Start with age of the child ,and use age appropriate educational tools. Common things that work are Stop, Drop, and Roll. E.D.I.T.H. Exit Drills In The Home … Have two ways out -know your exits Crawl low in smoke Feel the door don't open it, Schedule a visit to your daycare or school with your local fire department. They are more than happy to come out and teach the children, do show and tell, and talk to them. your locasl engine company will visit you or you can schedule a visit to the firehouse where they can share fire safety programs with ages 3 to 12 and up. Answer Every day Americans experience the tragedy of fire. Each year more than 4,000 Americans die in fires and more than 25,000 are injured. Figures show that each year about 300 people are killed and $280 million in property is destroyed in fires attributed to children playing with fire. The United States Fire Administration (USFA) encourages parents to teach children at an early age about the dangers of fireplay in an effort to prevent child injuries, fire deaths and firesetting behavior in the future. Below are some facts about children and fire safety. Children under five are curious about fire. Often what begins as a natural exploration of the unknown can lead to tragedy. Children of all ages set over 100,000 fires annually. Approximately 20,000 of those are set in homes. Children make up 20% of all fire deaths. Over 30% of the fires that kill children are set by children playing with fire. At home, children usually play with fire in bedrooms, in closets and under beds. These are "secret" places where there are a lot of things that catch fire easily. Too often, child firesetters are not given proper guidance and supervision by parents and teachers. Consequently, they repeat their firesetting behavior. Supervise young children closely. Do not leave them alone even for short periods of time. Keep matches and lighters in a secured drawer or cabinet. Have your children tell you when they find matches and lighters. Check under beds and in closets for burned matches, evidence your child may be playing with fire. Develop a home escape plan, practice it with your children and designate a meeting place outside. Take the mystery out of fireplay by teaching children that it is a tool, not a toy. Teach children the nature of fire. It is FAST, HOT, DARK and DEADLY! Teach children not to hide from firefighters, but to get out quickly and call for help from another location. Show children how to crawl low on the floor, below the smoke, to get out of the house and stay out in the case of fire. Demonstrate how to stop, drop to the ground and roll if their clothes catch fire. Install smoke alarms on every level in your home. Familiarize children with the sound of your smoke alarm. Test the smoke alarm each month and replace the battery at least once a year. Replace the smoke alarm every ten years, or as recommended by the manufacturer. Finally, having a working smoke alarm dramatically increases your chances of surviving a fire. And remember to practice a home escape plan frequently with your family. The United States Fire Administration Office of Fire Management Programs 16825 South Seton Avenue Emmitsburg, MD 21727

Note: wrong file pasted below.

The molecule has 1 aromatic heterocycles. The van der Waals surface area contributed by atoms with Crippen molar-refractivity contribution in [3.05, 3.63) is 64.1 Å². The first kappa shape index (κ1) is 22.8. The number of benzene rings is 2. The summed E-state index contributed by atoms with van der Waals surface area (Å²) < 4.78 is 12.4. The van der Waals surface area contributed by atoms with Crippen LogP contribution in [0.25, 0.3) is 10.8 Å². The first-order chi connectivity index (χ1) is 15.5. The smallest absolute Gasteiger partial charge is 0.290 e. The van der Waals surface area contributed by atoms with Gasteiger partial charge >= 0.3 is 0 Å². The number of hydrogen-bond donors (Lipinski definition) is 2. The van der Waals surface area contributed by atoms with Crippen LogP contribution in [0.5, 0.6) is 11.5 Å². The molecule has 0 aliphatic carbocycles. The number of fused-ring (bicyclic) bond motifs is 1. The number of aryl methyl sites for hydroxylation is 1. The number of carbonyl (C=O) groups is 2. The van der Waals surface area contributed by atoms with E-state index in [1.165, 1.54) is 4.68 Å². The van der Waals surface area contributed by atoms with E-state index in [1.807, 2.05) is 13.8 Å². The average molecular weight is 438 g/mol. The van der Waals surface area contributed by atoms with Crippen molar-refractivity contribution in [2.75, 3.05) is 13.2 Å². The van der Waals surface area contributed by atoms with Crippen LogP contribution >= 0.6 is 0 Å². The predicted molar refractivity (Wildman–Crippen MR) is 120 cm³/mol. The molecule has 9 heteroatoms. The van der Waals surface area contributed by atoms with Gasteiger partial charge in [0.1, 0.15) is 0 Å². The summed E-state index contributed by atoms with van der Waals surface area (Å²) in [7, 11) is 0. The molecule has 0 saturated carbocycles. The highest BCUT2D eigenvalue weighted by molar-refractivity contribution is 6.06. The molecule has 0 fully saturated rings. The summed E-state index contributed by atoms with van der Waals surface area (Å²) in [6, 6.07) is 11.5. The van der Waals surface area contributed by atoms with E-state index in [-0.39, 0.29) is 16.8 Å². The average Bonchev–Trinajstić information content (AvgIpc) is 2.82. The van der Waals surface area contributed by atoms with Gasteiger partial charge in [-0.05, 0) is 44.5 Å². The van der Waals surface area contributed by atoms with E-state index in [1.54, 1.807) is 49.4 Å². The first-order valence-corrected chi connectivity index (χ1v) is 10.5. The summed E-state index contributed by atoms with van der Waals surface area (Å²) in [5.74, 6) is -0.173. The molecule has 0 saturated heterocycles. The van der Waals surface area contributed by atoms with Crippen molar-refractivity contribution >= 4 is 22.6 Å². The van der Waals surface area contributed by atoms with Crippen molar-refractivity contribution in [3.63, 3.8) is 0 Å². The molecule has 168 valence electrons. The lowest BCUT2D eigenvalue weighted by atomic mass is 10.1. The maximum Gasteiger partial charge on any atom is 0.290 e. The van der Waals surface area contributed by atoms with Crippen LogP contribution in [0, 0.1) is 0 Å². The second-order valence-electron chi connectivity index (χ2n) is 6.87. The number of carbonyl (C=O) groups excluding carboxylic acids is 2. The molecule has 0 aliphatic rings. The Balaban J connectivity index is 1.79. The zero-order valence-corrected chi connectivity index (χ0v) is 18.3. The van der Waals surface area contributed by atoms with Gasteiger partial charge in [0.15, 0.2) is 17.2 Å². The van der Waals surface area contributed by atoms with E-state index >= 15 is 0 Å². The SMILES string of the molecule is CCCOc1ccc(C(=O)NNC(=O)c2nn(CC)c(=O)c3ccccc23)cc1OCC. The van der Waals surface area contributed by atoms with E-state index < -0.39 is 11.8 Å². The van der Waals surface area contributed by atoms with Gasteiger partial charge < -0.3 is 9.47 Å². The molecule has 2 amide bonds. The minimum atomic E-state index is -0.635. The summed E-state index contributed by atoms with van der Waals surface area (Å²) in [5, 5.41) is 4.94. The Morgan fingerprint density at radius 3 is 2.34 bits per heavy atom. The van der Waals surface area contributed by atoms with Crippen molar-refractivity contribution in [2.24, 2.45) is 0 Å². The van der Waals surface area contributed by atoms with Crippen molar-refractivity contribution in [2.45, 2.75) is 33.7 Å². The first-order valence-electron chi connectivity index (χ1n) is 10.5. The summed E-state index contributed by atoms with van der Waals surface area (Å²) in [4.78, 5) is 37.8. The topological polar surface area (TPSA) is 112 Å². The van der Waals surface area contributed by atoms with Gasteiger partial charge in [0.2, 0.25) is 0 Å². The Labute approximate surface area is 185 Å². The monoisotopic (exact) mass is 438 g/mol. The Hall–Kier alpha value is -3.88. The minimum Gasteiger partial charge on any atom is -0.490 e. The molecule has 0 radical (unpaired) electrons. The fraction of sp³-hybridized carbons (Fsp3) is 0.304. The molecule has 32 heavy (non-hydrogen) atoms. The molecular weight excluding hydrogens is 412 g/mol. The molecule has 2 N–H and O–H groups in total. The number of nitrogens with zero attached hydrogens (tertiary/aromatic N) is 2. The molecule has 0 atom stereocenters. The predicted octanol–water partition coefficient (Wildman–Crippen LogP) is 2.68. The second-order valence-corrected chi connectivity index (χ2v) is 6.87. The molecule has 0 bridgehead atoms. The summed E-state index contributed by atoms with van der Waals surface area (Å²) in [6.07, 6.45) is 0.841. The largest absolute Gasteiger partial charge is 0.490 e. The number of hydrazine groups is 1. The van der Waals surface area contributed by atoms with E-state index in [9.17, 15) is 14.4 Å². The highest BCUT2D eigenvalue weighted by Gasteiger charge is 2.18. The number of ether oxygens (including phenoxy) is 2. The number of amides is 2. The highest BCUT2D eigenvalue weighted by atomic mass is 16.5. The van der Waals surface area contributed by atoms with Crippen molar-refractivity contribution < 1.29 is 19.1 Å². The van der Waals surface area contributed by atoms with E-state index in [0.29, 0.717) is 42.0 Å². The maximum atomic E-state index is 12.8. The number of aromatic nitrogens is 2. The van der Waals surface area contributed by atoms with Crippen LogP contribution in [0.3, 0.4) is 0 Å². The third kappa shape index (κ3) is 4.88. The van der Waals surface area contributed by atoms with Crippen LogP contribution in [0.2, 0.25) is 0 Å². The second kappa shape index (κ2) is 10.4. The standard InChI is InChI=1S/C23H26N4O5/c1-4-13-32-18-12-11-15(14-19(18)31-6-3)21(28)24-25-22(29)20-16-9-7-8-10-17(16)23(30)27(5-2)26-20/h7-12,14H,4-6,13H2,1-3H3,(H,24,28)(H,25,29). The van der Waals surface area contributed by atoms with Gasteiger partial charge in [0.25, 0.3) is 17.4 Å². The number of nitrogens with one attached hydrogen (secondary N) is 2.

A few important things to know about child safety on Halloween are: Don't let them eat any candy or food that isn't already wrapped by a company, appears un…wrapped, or was not wrapped at all eg. candy apples, soft pretzels, etc. If your child is allergic to anything, carefully read the labels on each piece of candy that you are unfamiliar with. Don't let your children go trick-or-treating after your town's curfew. Always carry a flashlight. You don't want your kids running off in the dark. Don't let them out trick-or-treating without a responsible older person to watch them. Be careful when crossing streets or intersections. Be sure their costume has a glow stick, bright color, reflective tape, or other means of allowing them to be seen by drivers. Watch for loose animals, such as dogs, and avoid them. Don't go to houses that do not look welcoming. Never enter a house of someone you do not know very well. If possible, carry a cell phone, two way radio, or other means of communication. The larger your group, the better.